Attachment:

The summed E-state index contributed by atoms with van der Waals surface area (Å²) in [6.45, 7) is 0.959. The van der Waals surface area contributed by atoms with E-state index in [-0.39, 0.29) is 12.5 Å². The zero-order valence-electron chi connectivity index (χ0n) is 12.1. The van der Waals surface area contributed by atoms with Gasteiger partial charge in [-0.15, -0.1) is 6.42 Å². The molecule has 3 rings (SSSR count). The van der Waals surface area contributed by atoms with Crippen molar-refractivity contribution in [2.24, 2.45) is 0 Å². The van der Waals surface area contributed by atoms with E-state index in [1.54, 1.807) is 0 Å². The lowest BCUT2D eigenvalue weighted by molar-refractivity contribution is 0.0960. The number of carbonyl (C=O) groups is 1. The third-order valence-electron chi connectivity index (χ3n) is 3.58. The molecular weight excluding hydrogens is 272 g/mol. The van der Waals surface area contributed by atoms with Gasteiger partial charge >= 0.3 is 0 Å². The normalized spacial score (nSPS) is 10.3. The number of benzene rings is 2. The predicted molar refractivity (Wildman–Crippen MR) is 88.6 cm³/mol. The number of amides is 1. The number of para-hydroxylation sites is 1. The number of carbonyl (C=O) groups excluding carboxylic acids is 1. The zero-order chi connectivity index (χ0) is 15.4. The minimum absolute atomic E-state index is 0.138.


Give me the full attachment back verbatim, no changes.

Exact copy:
The summed E-state index contributed by atoms with van der Waals surface area (Å²) in [6.45, 7) is 0.959. The van der Waals surface area contributed by atoms with E-state index in [-0.39, 0.29) is 12.5 Å². The zero-order valence-electron chi connectivity index (χ0n) is 12.1. The van der Waals surface area contributed by atoms with Gasteiger partial charge in [-0.15, -0.1) is 6.42 Å². The molecule has 3 rings (SSSR count). The van der Waals surface area contributed by atoms with Crippen molar-refractivity contribution in [2.24, 2.45) is 0 Å². The van der Waals surface area contributed by atoms with E-state index in [1.54, 1.807) is 0 Å². The lowest BCUT2D eigenvalue weighted by molar-refractivity contribution is 0.0960. The number of carbonyl (C=O) groups is 1. The third-order valence-electron chi connectivity index (χ3n) is 3.58. The molecular weight excluding hydrogens is 272 g/mol. The van der Waals surface area contributed by atoms with Gasteiger partial charge >= 0.3 is 0 Å². The normalized spacial score (nSPS) is 10.3. The number of benzene rings is 2. The predicted molar refractivity (Wildman–Crippen MR) is 88.6 cm³/mol. The number of amides is 1. The number of para-hydroxylation sites is 1. The number of carbonyl (C=O) groups excluding carboxylic acids is 1. The zero-order chi connectivity index (χ0) is 15.4. The minimum absolute atomic E-state index is 0.138.